Piece of the month of May 2013


Ricardo Fernández Gracia
Chair of Navarrese Heritage and Art

From the extinct monastery of Santa Clara de Fitero, a half-length canvas of Santa María Egipciaca (110 x 85 cm), signed by Vicente Berdusán in the early 1970s, whose exact date cannot be read exactly due to the deterioration of the lower part of the canvas, is kept at the Poor Clares of Tudela. The artist's name and surname are perfectly legible, as are the first figures of the date.

The canvas arrived in Fitero in 1940 together with a good issue of objects from the convent of the Poor Clares of Calatayud which moved with its belongings and community to the town of Navarre, officially inaugurating its headquarters in the house of the famous local industrialist Gervasio Alfaro y Octavio de Toledo, on 12 August 1941. In 2009, the lack of vocations, as well as the circumstances of the meagre community, led to the reestablishment of community life and the transfer of part of its furnishings to Tudela.

Although the work is very deteriorated and dirty, a good hand can be seen in its invoice. Vicente Berdusán was active in Tudela, with an open workshop, from 1655 until his death in 1697. In addition to the sketching, the illumination also leads us to the formulas used by this master, the best of his time in these lands. The play of light, in the Tenebrist tradition, was used by the painter in other works, skilfully handling the resource which gives intensity and emotion to topic.

Santa Maria Egipciaca

Saint Mary Egipciaca
Vicente Berdusán

With regard to the iconography, although at first glance one might think of Saint Mary Magdalene, a careful examination leads us to the true topic which is Saint Mary Egipciaca due to the presence of several loaves of bread on the back of the painting, as an identifying attribute, lacking the knob of perfumes that would identify the Magdalene.

As is known, the Egipciaca was a courtesan from Alexandria who, after nineteen years of dissolute life, repented after being touched by grace. After her conversion she withdrew to the desert of Transjordan, where she is depicted in the attitude and manner of a penitent. A stranger placed three denarii in her hand with which she bought three loaves of bread that would serve as food for the rest of her life, sixty years. As in other representations, she is depicted with long hair, half-naked and naked. She is the patron saint of repentant women. In the upper right-hand margin we find a Crucified Christ looking at her in an attitude of supplication and with a certain rapture.

The cult of this saint and the Magdalene in the convent of the Poor Clares was also present in two paintings on the altarpiece of the Virgin of the Pillar in the now disappeared convent church of the Poor Clares in Fitero.

As is well known, the depiction of penitent saints and anchorites in the 17th century was a clear allusion to the value of the sacrament of penance, so reviled by Protestants and extolled by the Catholic Church with new iconographies, as evidenced by the weeping saints, in themes as abundant as the tears of Saint Peter himself. For popular devotion and for many religious communities, these saints, and particularly Saint Mary Magdalene, were the prototype of the repentant sinner and contemplative of Bethany, which is why they inspired the saint as subject of conversion, of contemplative life, of following Christ.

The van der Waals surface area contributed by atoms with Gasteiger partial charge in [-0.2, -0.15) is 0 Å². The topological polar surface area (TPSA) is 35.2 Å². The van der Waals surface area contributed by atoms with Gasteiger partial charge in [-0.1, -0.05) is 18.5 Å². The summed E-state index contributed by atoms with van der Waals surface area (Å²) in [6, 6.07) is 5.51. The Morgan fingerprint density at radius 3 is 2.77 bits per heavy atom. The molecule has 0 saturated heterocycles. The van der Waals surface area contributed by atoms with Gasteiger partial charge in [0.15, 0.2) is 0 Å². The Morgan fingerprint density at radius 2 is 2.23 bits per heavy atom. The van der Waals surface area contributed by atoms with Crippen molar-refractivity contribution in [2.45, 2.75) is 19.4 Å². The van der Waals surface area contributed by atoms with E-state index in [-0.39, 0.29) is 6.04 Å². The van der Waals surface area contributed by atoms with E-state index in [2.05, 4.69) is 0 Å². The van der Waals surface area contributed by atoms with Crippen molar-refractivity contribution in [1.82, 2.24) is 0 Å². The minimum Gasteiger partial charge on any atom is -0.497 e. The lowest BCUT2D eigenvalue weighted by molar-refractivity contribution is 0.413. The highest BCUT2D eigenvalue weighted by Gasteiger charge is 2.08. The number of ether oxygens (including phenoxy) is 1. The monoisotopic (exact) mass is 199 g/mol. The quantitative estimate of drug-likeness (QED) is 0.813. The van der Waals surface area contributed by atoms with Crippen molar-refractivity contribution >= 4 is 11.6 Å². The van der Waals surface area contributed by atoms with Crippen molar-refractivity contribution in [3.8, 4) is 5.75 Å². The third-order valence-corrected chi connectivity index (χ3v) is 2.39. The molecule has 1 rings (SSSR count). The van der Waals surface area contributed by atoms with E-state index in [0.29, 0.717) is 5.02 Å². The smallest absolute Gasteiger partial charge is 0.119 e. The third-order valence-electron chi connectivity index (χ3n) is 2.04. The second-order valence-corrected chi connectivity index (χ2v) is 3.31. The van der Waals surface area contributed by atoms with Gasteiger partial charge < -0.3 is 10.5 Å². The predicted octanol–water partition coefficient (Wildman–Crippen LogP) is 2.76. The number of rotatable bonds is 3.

The painting does not preserve framework of the period and is a sample of the expansion of Berdusán's works in Aragon, in this case in Calatayud. What we cannot say is how it came to the Poor Clares in that Aragonese town, whether it was donated by a nun, commissioned by the nuns themselves, or whether it came from the extinct convent of the Franciscans in Calatayud, occupied by the Poor Clares between 1835 and 1940.

In the atmosphere of the community in those years of the third quarter of the 17th century, a very penitent nun, Sister Margarita Virto de Espinosa, stood out, a nun of whom certain prodigious events are mentioned in different convent chronicles, baptised in the parish church of San Pedro de los Francos in Calatayud on 12 April 1632, she took the habit in the Poor Clares of Calatayud in September 1646 at the age of 14, and lived in the same convent for 51 years, dying on 10 April 1697. Curiously, the nun was born and died in the same years as the painter Vicente Berdusán. Although it is not yet possible to make a direct connection between the canvas of Santa María Egipciaca and the nun, it is a fact that Sister Margarita was the protagonist of some visions that were transferred to images, specifically to some paintings that are still preserved today. The atmosphere in favour of the penitent saint was a proven fact in the community of Poor Clares in the Aragonese city.

The Bilbilitano monastery of the daughters of St. Clare had been founded under the protection of James I in plenary session of the Executive Council 13th century, in 1235. Father Gregorio Argáiz in his Soledad Laureada... (1675) states that it was originally dedicated to Saint Agnes and was located outside the city, with the nuns living in extreme poverty and humility. In 1336 they received the protection of Alonso IV of Aragon and Doña Leonor. During the War of the Pedros it was destroyed in 1362 and, after the conflict, the King of Aragon rebuilt it inside the city, under the invocation of Saint Clare between 1366-1368. Its advanced Gothic church was built between 1395 and 1398 and was paid for by Pope Luna, who had two sisters in the community, one of whom became abbess. It consisted of a single nave and its titular saint was San Lorenzo. In 1675, the time of the painting that we know as the work of Vicente Berdusán, the convent had 50 nuns. In 1834 it was demolished and the site and part of the convent of La Merced were used to form the place del Fuerte.